Wednesday, July 25, 2012

[Tool Chest] Home Stretch

The Tool Chest is in the final stages of fitting and finishing. It still needs a few bits, like another coat of black trim paint (although I sortof like how it already looks 20 years old), an escutcheon plate for the lock, and I am  tempted to paint the front faces of the tills black since I don't fully enjoy how the pine looks.

It is now 100% functional, however!

The space is a bit tighter than I had thought. It came out a tiny bit shorter than I wanted due to the boards I had available, and so the top drawer is a little shallower than I would have liked. I also added a possibly inefficient rack for joinery and bow saws as well as  rasps to the front wall. This eats up a bit of space for the tills to slide so makes the bench planes marginally harder to get to. None of this is that bad.

Its possible I have a few too many tools. Time will tell which earn their keep and which get voted off.

I did want to make a chisel tote because my current bench doesn't have a rack nor a good space for one. I would have loved to have fit a whole rack on the front of the chest but I opted instead to put the bowsaw and joinery saws on the front wall. It's all securely yet temporarily installed so I can reconfigure this without too much hassle.

Here's where it is at now:

You can see the edge is pretty rough with the green poking through. It still needs another coat or two of black and a final oiling. I was impatient to get on with the interior so have saved these final coats for last. The idea that I might also bang it up a bit while finishing the interior was on my mind.

I painted the inside of the lid as well. I wasn't initially planning to do this but the wood was frankly a bit ugly. I might mount some very thin tools to the inside surface, or ???

This shows the joinery saws, bow saw, and a few rasps and a mortise float in a rack on the front. These are the tools I was most nervous about having bang around loose in the tills. This eats up a bit of space (especially the bow saw) so it might not last. I do like how convenient it all is though. The saws need some cleats of some sort to support them better.

The top till is the shallowest and holds bench chisels and marking/measuring stuff. Also a block plane and a couple tiny planes that may or may not stick around. I hardly ever use them but they are so small and could really be useful for some future narrow scrapes. You can also make out some of the bench planes on the floor.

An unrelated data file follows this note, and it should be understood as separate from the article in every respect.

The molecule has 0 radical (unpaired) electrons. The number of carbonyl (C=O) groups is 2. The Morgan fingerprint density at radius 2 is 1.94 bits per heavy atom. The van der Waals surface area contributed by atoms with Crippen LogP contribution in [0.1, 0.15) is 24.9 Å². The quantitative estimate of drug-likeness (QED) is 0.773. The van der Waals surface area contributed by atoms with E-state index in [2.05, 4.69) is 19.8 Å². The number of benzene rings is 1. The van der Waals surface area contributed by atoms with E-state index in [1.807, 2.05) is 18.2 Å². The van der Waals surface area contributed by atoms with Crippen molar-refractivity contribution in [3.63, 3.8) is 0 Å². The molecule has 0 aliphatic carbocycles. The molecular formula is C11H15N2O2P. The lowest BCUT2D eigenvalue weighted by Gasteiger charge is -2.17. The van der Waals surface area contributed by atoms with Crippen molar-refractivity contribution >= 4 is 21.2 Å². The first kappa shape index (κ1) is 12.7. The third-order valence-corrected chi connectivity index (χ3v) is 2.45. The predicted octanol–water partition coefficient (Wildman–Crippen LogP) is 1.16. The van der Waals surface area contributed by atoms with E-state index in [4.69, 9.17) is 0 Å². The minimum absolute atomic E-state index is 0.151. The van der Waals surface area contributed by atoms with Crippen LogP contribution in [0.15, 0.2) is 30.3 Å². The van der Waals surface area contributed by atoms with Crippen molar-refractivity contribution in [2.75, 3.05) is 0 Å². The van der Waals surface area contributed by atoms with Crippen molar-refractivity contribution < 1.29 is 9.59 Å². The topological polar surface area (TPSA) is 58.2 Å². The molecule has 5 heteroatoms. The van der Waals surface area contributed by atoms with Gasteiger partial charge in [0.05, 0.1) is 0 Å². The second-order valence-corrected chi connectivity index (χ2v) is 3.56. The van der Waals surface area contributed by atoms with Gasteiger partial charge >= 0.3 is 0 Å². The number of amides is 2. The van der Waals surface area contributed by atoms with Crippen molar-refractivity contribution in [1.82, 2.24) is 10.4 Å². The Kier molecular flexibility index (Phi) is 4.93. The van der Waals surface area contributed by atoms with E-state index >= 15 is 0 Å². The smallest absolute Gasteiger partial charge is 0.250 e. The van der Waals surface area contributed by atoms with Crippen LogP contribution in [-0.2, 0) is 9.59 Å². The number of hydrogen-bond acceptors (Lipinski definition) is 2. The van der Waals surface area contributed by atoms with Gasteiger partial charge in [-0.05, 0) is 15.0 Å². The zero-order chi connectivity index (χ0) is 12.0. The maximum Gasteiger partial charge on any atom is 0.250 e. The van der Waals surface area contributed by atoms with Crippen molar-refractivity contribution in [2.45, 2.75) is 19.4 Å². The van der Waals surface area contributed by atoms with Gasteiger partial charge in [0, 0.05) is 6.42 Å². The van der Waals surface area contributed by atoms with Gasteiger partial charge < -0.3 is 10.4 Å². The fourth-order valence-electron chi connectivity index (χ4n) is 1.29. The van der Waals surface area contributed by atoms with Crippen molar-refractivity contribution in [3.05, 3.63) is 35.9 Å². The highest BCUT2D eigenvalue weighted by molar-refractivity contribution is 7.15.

Disobeying the rules of compartmentalizing, I did put the chisels into a little tray of their own. This is because it takes up less space than the roll I had been using, and is easy to carry to the bench. I plan to build a rack for the workbench I will build which might remove the need for this tray, but that is the beauty of how flexible and temporary this all is.

My set of 5 bench chisels + a 1.5" and 2 lock chisels just fits along the width of the till. The support I built needs a little tweaking but is already helping out. It might be more space-efficient to alternate the directions of the chisels but that also seems more likely to stab me. I'll think about it.

The middle till has the striking tools, coping saw, flush cut and keyhole saw, and other oddballs. Not sure how this will ultimately end up. It is a bit more of a jumble than I would like. I probably shouldn't have the Japanese ryoba saw in there as it does not purely fit into my work flow but it is dang handy. It should probably live out in the garage and come in for rescue missions when needed, late at night when no traditional woodworking purists are around to see it.

The bottom till is the deepest and that is where the largest loose tools go. Braces, auger bits, drills, panel gauge, and so on are all in here. I probably don't need 2 sizes of brace or drill, but I am still auditioning and shaking down which I prefer. I might build a box for the auger bits at some point because the roll takes up more space than it seems like it needs to.

I'm looking forward to calling this case closed and getting on with other stuff. That said, it has been a blast to build and is highly suggested for anyone wanting a traditional way to protect and organize their tools. The discipline of only keeping tools which fit into it is going to be tricky, but I love the idea.


  1. Rob,

    Looks great. And yes, there's nothing better than finishing a project (says they guy with a dozen different balls up in the air right now). What did the final dimensions end up being? Like you, when I build mine it will be contingent on the wood I have. I won't be able to get to 24" high, but I might compensate by making it a little longer. Of course by the time I build it I'll probably change the design five times over. Enjoy your tool chest.


  2. It's green! and beautiful. Filled with goodies.

    Does this portend a move soon?


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